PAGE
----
Without fanfare


Duterte turns 73, celebrates birthday with family, friends
ENGRAVING his name in the pillars of the country’s political dome with narratives of success and controversies, President Rodrigo Duterte has been regarded as one of the Philippines’ most popular and controversial public officials. Three years into his presidency, he continues to advance his agenda on a national scale.

Today, Duterte marks his 73rd birthday with his family and close friends in his hometown, Davao City. His spokesperson, Harry Roque, says it has been the President’s customary practice to welcome this day without fanfare, just like his preferred way of celebrating his past 10 natal days. Behind the President, meanwhile, the nation looks on his past and honors the man that he has become today.

Young Duterte (2nd from left) with his family. Photo courtesy of Davao City government

Rodrigo “Rody” Roa Duterte was born on March 28, 1945, in the central Philippine city of Maasin, in Southern Leyte. The second in a brood of five, he had a lawyer and politician for a father, Vicente, while his mother, Soledad (nee Roa), was a schoolteacher. His parents had been serving the public even before he was born. Vicente was a city mayor of Danao, in Cebu province, while his uncle, Ramon, was mayor of Cebu City between 1957 and 1959. Soledad, on the other hand, was a community activist who had a notable role in the 1986 People Power movement, which ousted the strongman Ferdinand Marcos. One of Duterte’s cousins also served as Cebu City mayor from 1983 to 1986.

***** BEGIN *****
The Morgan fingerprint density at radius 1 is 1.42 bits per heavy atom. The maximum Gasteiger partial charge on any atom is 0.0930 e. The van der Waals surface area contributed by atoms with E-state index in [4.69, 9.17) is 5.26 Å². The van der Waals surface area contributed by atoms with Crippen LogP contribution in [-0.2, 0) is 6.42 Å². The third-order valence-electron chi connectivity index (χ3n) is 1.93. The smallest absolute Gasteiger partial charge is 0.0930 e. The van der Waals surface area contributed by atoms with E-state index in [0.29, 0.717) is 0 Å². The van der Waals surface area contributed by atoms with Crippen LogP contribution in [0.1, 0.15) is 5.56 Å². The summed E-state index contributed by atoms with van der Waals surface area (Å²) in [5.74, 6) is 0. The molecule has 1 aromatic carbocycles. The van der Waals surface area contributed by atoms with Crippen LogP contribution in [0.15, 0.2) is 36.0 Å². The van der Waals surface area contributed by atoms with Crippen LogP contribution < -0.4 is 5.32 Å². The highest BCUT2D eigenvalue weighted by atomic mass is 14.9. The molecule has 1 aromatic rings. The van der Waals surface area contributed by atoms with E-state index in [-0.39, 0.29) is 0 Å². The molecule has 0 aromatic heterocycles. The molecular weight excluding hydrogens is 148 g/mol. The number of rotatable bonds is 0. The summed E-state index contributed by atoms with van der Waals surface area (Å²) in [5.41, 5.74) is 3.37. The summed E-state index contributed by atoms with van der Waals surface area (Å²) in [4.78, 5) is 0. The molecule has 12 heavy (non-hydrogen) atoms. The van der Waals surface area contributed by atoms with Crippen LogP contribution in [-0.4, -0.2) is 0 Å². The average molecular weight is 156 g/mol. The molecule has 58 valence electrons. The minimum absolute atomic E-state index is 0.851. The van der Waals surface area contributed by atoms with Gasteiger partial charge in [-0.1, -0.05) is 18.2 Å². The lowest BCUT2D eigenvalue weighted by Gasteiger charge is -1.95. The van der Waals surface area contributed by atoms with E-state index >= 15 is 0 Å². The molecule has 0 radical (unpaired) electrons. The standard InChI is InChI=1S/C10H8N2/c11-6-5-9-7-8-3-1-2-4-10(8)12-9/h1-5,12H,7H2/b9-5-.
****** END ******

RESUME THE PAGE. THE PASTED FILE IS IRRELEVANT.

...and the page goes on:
Apart from being related to several families in Cebu, the political clans Almendras and Durano are likewise considered relatives of Duterte. His father was said to have moved to Davao in 1950, leaving behind his relatives in Cebu. Duterte visits the graves of his parents when facing a big situation.

Teenage Duterte with his mother

Youth, education
Despite his skinny frame during his youth, Duterte was described as a fearless teenager who habitually hung out with Davao City’s “toughs and street smarts.” This experience had made it easier for him to get in touch with the “masa” (common people). Although he was expelled twice from the Ateneo de Davao due to misconduct, Duterte still managed to graduate from high school and eventually earned a degree in political science from the Lyceum of the Philippines University Manila, in 1968. A former member of the KM, or Kabataang Makabayan (Patriotic Youth), a radical student organization, Duterte was also the first self-proclaimed socialist to have become a president. One of his teachers in Lyceum was Jose Maria Sison, founder of the Communist Party of the Philippines. Duterte then obtained a law degree from San Beda College, in 1972, and joined in 1997 the Davao City prosecutor’s office, where he remained until he was appointed vice mayor of the city in 1986.

Amid his flourishing career, Duterte married Elizabeth Zimmerman, a former flight attendant, in 1973. Zimmerman is the mother of Paolo, Sebastian, and Sara. Two of his children followed in his footsteps. Sara now serves as the mayor of Davao City while Paolo previously held the vice-mayor position. The marriage was annulled in 2000. Duterte now lives with his common-law wife Honeylet Avanceña and their daughter, Veronica. A neighbor said the President had lived in the same wood-and-brick house in Doña Luisa, a middle-class village in Davao City, for two decades.